Stu­dents don’t see enough peo­ple of colour in po­si­tions of au­thor­ity.

It’s time to end many stereo­types, write Craig and Marc Kiel­burger.

Vancouver Sun - - YOU - Craig and Marc Kiel­burger are the co-founders of the WE move­ment, which in­cludes WE Char­ity, ME to WE So­cial En­ter­prise and WE Day. For more dis­patches from WE, check out WE Sto­ries at we.org.

The day af­ter the 2008 U.S. pres­i­den­tial elec­tion, Clarence Pit­ter­son stood in front of his stu­dents at Fa­ther Henry Carr Catholic Sec­ondary School in Toronto’s west end, over­come with ex­cite­ment as he talked about Amer­ica’s first black pres­i­dent.

One of the few black teach­ers at the school, Pit­ter­son’s so­cial stud­ies class of­ten started with con­ver­sa­tions about racially charged is­sues in the news, from po­lice shoot­ings to protests against dis­crim­i­na­tion.

Those dis­cus­sions brought the ex­pe­ri­ences of stu­dents of colour into the class­room, giv­ing them much-needed space to share their world view. But he says his white stu­dents gained just as much.

“Stu­dents don’t see enough peo­ple of colour in po­si­tions of au­thor­ity,” says Pit­ter­son, who is now vice-prin­ci­pal. “Con­ver­sa­tions about race, talk­ing about what’s hap­pen­ing in so­ci­ety, they’re eye-open­ing for my white stu­dents, giv­ing them a dif­fer­ent per­spec­tive.”

Teach­ers don’t have to be a vis­i­ble mi­nor­ity to fa­cil­i­tate that dis­cus­sion — but with grow­ing lev­els of racism and record num­bers of hate crimes across the coun­try, Pit­ter­son acts as a role model for white stu­dents, who need the op­por­tu­nity to reach across the racial di­vide to in­ter­act with more car­ing and ca­pa­ble peo­ple of colour in po­si­tions of re­spect and au­thor­ity.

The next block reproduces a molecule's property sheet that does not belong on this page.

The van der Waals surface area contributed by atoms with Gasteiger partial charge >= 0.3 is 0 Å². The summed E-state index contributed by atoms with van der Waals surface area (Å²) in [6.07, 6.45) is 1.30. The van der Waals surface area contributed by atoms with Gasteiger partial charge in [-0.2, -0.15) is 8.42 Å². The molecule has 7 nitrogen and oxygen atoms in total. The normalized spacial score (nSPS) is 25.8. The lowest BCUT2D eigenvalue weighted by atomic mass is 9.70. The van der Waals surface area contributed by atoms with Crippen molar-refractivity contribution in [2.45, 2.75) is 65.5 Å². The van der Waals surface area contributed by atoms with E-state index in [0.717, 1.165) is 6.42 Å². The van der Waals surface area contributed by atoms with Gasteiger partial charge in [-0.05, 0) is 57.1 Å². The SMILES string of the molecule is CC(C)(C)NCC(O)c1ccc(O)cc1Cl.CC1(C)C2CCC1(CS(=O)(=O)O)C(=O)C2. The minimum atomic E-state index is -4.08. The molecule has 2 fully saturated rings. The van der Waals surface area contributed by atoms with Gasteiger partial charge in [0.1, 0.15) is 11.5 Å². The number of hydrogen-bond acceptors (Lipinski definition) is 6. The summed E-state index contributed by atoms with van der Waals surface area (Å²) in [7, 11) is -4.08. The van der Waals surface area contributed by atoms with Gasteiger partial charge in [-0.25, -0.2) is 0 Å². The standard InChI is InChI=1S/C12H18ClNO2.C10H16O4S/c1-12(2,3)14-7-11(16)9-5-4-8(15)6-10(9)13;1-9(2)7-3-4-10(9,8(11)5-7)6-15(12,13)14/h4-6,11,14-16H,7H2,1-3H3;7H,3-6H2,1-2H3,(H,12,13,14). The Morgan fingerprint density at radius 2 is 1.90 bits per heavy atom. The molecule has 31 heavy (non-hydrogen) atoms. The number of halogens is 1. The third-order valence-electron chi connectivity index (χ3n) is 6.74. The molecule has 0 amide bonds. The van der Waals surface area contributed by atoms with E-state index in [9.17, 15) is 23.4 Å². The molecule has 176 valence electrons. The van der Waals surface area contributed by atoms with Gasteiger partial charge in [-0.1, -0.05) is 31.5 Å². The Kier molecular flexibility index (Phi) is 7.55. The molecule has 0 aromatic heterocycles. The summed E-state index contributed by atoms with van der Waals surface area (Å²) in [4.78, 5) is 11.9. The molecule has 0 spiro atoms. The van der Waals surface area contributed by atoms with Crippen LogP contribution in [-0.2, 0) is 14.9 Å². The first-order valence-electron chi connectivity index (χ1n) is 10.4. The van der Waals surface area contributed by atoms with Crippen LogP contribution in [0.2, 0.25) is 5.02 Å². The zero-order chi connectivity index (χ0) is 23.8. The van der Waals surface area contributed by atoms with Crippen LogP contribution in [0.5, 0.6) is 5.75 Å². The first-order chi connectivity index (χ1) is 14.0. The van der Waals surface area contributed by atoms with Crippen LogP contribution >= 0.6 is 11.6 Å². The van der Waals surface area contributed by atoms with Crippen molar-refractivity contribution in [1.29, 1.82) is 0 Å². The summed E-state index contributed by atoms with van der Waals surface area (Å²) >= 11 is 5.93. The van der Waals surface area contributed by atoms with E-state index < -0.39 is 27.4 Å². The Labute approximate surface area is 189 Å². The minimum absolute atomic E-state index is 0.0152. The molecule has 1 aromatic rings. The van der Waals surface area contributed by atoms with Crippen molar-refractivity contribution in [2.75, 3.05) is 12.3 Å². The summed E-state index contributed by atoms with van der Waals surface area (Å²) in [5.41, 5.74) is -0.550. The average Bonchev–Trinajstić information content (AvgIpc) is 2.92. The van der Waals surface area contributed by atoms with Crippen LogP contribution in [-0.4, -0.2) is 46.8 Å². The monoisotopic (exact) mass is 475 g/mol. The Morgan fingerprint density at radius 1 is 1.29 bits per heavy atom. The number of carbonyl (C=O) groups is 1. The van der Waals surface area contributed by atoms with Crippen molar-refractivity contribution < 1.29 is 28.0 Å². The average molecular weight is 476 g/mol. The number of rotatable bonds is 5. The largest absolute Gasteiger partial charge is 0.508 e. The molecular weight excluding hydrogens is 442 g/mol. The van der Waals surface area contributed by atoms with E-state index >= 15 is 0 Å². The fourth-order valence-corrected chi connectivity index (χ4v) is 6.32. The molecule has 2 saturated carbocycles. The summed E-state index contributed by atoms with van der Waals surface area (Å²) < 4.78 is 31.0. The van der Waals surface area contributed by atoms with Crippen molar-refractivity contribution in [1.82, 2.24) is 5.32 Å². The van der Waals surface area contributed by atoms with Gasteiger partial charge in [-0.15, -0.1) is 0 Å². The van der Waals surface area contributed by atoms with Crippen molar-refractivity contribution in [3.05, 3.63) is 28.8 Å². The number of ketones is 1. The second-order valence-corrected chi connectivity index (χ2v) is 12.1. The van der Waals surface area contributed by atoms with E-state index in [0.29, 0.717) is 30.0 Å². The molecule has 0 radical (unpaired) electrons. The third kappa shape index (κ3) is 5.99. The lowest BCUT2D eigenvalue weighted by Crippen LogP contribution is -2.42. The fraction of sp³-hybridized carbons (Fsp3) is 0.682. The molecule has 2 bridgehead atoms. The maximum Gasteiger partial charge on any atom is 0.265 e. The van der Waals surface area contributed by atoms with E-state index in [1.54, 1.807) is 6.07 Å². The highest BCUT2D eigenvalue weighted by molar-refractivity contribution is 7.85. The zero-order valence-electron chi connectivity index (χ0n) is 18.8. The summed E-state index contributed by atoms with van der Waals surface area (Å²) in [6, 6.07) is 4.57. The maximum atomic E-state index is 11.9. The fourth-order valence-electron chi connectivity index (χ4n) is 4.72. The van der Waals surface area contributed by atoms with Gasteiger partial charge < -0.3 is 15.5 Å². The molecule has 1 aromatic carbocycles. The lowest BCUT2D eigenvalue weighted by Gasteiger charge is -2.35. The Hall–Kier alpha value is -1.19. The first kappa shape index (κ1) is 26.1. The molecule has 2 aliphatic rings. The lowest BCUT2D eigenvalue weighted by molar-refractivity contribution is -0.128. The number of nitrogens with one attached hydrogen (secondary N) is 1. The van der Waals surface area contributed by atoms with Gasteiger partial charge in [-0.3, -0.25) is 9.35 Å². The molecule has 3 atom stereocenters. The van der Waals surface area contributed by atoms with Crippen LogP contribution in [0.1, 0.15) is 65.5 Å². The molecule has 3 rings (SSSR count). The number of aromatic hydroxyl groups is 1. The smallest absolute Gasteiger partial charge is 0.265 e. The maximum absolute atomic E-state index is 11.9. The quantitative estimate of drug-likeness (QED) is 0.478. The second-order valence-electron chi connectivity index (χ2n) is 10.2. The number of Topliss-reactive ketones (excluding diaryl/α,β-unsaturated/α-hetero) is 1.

That op­por­tu­nity is be­ing lost, ex­plains equity con­sul­tant Tana Turner.

“We like to com­pare our­selves to the United States and think we’re do­ing much bet­ter, but when you look at the data, we’re no fur­ther ahead with re­spect to rep­re­sent­ing the stu­dent pop­u­la­tion,” Turner says.

In On­tario, for ex­am­ple, just 13 per cent of teach­ers are vis­i­ble mi­nori­ties while more than one-quar­ter of stu­dents are; the di­ver­sity gap be­tween teach­ers and stu­dents is sim­i­larly wide in all prov­inces. Ex­ac­er­bat­ing the prob­lem is a broader so­cial trend.

Canada may be more di­verse than ever, but we tend to so­cial­ize within our back­grounds, “self-seg­re­gat­ing based on race, class or cul­ture,” ex­plains Turner. The re­sult is that most young white peo­ple won’t see so­ci­etal di­ver­sity among their par­ents’ friends or on their so­cial media feeds.

This puts added pres­sure on the school sys­tem to ad­vance di­ver­sity — to en­sure that when stu­dents leave school and en­ter the work­force, their per­spec­tives of peo­ple of colour are not de­fined by stereo­types, but by real peo­ple they’ve en­coun­tered.

Decades of re­search prove that stu­dents of colour per­form bet­ter aca­dem­i­cally and ben­e­fit so­cially when they have teach­ers of the same race. And school boards across Canada are ac­tively re­cruit­ing more vis­i­ble mi­nori­ties while uni­ver­si­ties work to di­ver­sify en­rol­ment.

White stu­dents stand to ben­e­fit as well. Stereo­types crum­ble next to real peo­ple and role mod­els. Pit­ter­son says par­ents shouldn’t wait un­til there are more peo­ple of colour stand­ing in front of the class­room; they should play a more ac­tive part in find­ing role mod­els in the community.

“If it’s not hap­pen­ing in school, we have to ac­tively seek it out,” says Pit­ter­son. “Just one ex­pe­ri­ence, one per­sonal con­nec­tion with some­one dif­fer­ent than you can burst the bub­ble of stereo­types. I’ve seen it.”

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